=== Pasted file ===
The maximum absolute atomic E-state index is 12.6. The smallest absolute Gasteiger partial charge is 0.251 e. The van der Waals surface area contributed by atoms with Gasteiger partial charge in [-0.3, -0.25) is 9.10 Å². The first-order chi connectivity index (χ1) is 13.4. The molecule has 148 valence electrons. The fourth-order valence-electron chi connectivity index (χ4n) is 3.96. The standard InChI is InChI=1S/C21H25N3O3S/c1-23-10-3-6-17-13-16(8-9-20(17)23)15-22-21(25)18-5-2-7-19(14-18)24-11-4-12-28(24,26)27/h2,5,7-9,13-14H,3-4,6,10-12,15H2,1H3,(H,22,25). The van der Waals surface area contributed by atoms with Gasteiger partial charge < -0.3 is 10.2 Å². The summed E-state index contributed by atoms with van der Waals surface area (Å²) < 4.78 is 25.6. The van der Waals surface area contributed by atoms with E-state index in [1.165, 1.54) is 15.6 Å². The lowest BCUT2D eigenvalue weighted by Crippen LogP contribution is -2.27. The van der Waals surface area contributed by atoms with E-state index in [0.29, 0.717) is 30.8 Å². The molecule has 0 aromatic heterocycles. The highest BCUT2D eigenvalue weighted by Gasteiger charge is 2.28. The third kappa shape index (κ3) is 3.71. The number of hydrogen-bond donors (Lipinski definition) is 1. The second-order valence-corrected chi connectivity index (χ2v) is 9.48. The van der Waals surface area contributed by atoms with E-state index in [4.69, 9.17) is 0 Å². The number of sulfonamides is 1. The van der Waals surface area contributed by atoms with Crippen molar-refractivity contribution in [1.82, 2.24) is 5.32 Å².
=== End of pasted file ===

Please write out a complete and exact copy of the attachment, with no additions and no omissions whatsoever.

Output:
The maximum absolute atomic E-state index is 12.6. The smallest absolute Gasteiger partial charge is 0.251 e. The van der Waals surface area contributed by atoms with Gasteiger partial charge in [-0.3, -0.25) is 9.10 Å². The first-order chi connectivity index (χ1) is 13.4. The molecule has 148 valence electrons. The fourth-order valence-electron chi connectivity index (χ4n) is 3.96. The standard InChI is InChI=1S/C21H25N3O3S/c1-23-10-3-6-17-13-16(8-9-20(17)23)15-22-21(25)18-5-2-7-19(14-18)24-11-4-12-28(24,26)27/h2,5,7-9,13-14H,3-4,6,10-12,15H2,1H3,(H,22,25). The van der Waals surface area contributed by atoms with Gasteiger partial charge < -0.3 is 10.2 Å². The summed E-state index contributed by atoms with van der Waals surface area (Å²) < 4.78 is 25.6. The van der Waals surface area contributed by atoms with E-state index in [1.165, 1.54) is 15.6 Å². The lowest BCUT2D eigenvalue weighted by Crippen LogP contribution is -2.27. The van der Waals surface area contributed by atoms with E-state index in [0.29, 0.717) is 30.8 Å². The molecule has 0 aromatic heterocycles. The highest BCUT2D eigenvalue weighted by Gasteiger charge is 2.28. The third kappa shape index (κ3) is 3.71. The number of hydrogen-bond donors (Lipinski definition) is 1. The second-order valence-corrected chi connectivity index (χ2v) is 9.48. The van der Waals surface area contributed by atoms with E-state index in [4.69, 9.17) is 0 Å². The number of sulfonamides is 1. The van der Waals surface area contributed by atoms with Crippen molar-refractivity contribution in [1.82, 2.24) is 5.32 Å².